Another Pakistan flashback: This girl and her family are 2010 flood victims. On the day I took this photo, they had just been given a new house, compliments of a couple of nonprofits and a generous Belgian man. I love this bright yellow wall, which is actually the color of all the walls in the house. The girl was shy at first, but then she started grinning like she would never stop. Read more about these families here.
It’s been awhile since I’ve given you any pictures of Pakistan. Okay, actually, it’s been awhile since I’ve given you anything at all. I can’t seem to stay off the road these days, and since an iPad is, unfortunately, not in my immediate future, y’know how it goes…
Anyhow, Pakistan has lots of nifty carts. Here are two of them.
I took this picture from my friend Sipte’s balcony. I like to think of Karachi this way.
Sipte had just rented a gorgeous 1940′s art deco apartment overlooking Frere Hall (that steepled building to the left). This was about a week before I left Karachi, and the monsoon was rolling in. It was one of the few days, in all my time there, that I ever saw the white sky break into clouds. Black kites encircle the city constantly, and people feed them raw meat off the bridges. It’s a prayer and offering to these beautiful, ominous creatures. To me, the kites are the mascots of Karachi, or maybe a metaphor for the city. These are the birds of prey that Parsis rely upon to eat the corpses they leave atop the Tower of Silence.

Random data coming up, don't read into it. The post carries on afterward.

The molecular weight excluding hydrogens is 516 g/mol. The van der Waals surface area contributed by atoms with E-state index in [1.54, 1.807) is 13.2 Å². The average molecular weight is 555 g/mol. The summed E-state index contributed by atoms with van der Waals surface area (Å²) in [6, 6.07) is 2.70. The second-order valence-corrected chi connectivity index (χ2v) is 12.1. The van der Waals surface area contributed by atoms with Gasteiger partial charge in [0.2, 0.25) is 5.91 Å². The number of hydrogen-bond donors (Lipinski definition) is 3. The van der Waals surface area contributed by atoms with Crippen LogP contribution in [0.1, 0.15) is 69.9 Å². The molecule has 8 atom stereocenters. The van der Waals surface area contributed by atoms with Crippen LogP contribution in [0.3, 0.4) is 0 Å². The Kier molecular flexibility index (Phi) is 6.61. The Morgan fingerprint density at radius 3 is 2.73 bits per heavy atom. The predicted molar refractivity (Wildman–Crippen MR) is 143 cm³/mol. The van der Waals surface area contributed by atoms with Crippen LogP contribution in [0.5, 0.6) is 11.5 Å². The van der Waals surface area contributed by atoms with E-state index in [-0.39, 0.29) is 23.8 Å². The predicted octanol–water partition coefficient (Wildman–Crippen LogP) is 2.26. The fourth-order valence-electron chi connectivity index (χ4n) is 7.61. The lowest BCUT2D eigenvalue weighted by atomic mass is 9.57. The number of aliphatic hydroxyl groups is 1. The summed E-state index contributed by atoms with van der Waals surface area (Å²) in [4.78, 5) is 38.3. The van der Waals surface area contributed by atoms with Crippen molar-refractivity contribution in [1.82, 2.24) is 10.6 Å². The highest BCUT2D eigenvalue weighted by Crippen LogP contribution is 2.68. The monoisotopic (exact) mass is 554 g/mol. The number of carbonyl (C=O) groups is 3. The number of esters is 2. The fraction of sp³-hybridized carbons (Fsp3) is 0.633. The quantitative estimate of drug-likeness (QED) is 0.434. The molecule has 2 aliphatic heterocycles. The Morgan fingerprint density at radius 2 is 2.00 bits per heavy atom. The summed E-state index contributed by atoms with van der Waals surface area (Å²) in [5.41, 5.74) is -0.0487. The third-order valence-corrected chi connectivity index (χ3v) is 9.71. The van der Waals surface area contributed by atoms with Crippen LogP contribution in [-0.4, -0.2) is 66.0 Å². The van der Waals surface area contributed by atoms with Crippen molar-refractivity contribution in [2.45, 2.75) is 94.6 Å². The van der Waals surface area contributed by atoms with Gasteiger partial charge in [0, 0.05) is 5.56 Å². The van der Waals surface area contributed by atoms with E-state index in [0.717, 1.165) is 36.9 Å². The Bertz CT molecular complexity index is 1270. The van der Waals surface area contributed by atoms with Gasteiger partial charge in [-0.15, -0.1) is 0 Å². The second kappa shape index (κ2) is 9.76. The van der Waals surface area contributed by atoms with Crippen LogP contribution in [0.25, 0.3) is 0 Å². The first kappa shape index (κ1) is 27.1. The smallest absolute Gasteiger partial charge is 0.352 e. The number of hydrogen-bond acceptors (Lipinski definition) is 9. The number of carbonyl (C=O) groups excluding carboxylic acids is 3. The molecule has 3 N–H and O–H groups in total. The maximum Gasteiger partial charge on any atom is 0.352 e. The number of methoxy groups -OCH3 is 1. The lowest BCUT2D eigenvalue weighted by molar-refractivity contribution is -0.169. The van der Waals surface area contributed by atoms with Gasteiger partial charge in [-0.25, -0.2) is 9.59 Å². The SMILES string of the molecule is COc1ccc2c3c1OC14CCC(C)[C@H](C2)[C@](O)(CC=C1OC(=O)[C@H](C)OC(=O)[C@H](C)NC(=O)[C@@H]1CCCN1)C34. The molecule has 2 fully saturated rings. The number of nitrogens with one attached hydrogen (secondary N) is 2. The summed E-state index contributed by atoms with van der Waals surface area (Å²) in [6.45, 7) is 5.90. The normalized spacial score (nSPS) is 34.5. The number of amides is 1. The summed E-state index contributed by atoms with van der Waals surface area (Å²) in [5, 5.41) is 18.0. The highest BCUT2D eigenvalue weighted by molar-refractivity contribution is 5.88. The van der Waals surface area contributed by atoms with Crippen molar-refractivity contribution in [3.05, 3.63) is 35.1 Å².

Sipte’s apartment is on a busy street, but late at night, the traffic thins. American chain hotels, the Marriot and the Sheraton, rise above the park, and Karachi seems completely anonymous. It’s like a prototype or idea of a city, rather than any specific city. I felt anonymous too, this evening, and disconnected from the specifics of my situation, my history and my emotions. When I was little, I used to get this same sensation from black and white movies. It’s a sense of abandonment, related to but entirely more elegant than the sense of abandonment displayed in a good rock song. It’s a delicious, eerie kind of place, that Karachi city.
Shahi Mosque, built in 1928 by the royal family, presides over downtown Chitral. Yep, northern Pakistan can be quite romantic–not only is it the ceiling of the world (a handful of the world’s highest mountains are in Pakistan’s Himalayas and Hindu Kush), but it’s the of stuff shahs and kingdoms, forts and legend, poetry, music and potent hash.